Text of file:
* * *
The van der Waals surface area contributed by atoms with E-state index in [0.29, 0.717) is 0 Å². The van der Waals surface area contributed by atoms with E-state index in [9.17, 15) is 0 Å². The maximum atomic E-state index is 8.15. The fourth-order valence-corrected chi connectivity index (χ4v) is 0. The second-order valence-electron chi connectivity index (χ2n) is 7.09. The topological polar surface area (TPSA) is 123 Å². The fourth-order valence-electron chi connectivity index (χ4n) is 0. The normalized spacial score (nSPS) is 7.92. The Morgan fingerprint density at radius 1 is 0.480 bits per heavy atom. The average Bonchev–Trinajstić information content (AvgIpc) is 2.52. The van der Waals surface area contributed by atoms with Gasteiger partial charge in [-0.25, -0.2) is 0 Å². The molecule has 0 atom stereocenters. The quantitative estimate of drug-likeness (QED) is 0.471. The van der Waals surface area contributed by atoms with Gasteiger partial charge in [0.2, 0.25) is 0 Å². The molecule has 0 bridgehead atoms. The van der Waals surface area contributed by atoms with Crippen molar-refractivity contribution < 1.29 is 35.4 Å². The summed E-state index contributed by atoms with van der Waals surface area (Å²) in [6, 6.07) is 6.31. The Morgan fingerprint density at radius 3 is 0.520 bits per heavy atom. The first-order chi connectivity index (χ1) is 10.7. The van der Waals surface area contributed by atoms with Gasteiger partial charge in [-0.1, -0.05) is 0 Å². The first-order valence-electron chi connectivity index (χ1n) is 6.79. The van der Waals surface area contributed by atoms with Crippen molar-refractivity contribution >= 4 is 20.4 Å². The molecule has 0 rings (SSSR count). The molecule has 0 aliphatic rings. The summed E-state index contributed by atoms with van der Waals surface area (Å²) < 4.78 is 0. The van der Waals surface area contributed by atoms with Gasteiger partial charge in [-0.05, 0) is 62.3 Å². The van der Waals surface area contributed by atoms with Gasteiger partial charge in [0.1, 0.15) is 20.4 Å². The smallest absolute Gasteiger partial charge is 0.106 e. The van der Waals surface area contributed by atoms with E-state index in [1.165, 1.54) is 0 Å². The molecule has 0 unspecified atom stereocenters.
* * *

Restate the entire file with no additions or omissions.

The van der Waals surface area contributed by atoms with E-state index in [0.29, 0.717) is 0 Å². The van der Waals surface area contributed by atoms with E-state index in [9.17, 15) is 0 Å². The maximum atomic E-state index is 8.15. The fourth-order valence-corrected chi connectivity index (χ4v) is 0. The second-order valence-electron chi connectivity index (χ2n) is 7.09. The topological polar surface area (TPSA) is 123 Å². The fourth-order valence-electron chi connectivity index (χ4n) is 0. The normalized spacial score (nSPS) is 7.92. The Morgan fingerprint density at radius 1 is 0.480 bits per heavy atom. The average Bonchev–Trinajstić information content (AvgIpc) is 2.52. The van der Waals surface area contributed by atoms with Gasteiger partial charge in [-0.25, -0.2) is 0 Å². The molecule has 0 atom stereocenters. The quantitative estimate of drug-likeness (QED) is 0.471. The van der Waals surface area contributed by atoms with Gasteiger partial charge in [0.2, 0.25) is 0 Å². The molecule has 0 bridgehead atoms. The van der Waals surface area contributed by atoms with Crippen molar-refractivity contribution < 1.29 is 35.4 Å². The summed E-state index contributed by atoms with van der Waals surface area (Å²) in [6, 6.07) is 6.31. The Morgan fingerprint density at radius 3 is 0.520 bits per heavy atom. The first-order chi connectivity index (χ1) is 10.7. The van der Waals surface area contributed by atoms with Gasteiger partial charge in [-0.1, -0.05) is 0 Å². The first-order valence-electron chi connectivity index (χ1n) is 6.79. The van der Waals surface area contributed by atoms with Crippen molar-refractivity contribution >= 4 is 20.4 Å². The molecule has 0 rings (SSSR count). The molecule has 0 aliphatic rings. The summed E-state index contributed by atoms with van der Waals surface area (Å²) < 4.78 is 0. The van der Waals surface area contributed by atoms with Gasteiger partial charge in [-0.05, 0) is 62.3 Å². The van der Waals surface area contributed by atoms with Gasteiger partial charge in [0.1, 0.15) is 20.4 Å². The smallest absolute Gasteiger partial charge is 0.106 e. The van der Waals surface area contributed by atoms with E-state index in [1.165, 1.54) is 0 Å². The molecule has 0 unspecified atom stereocenters.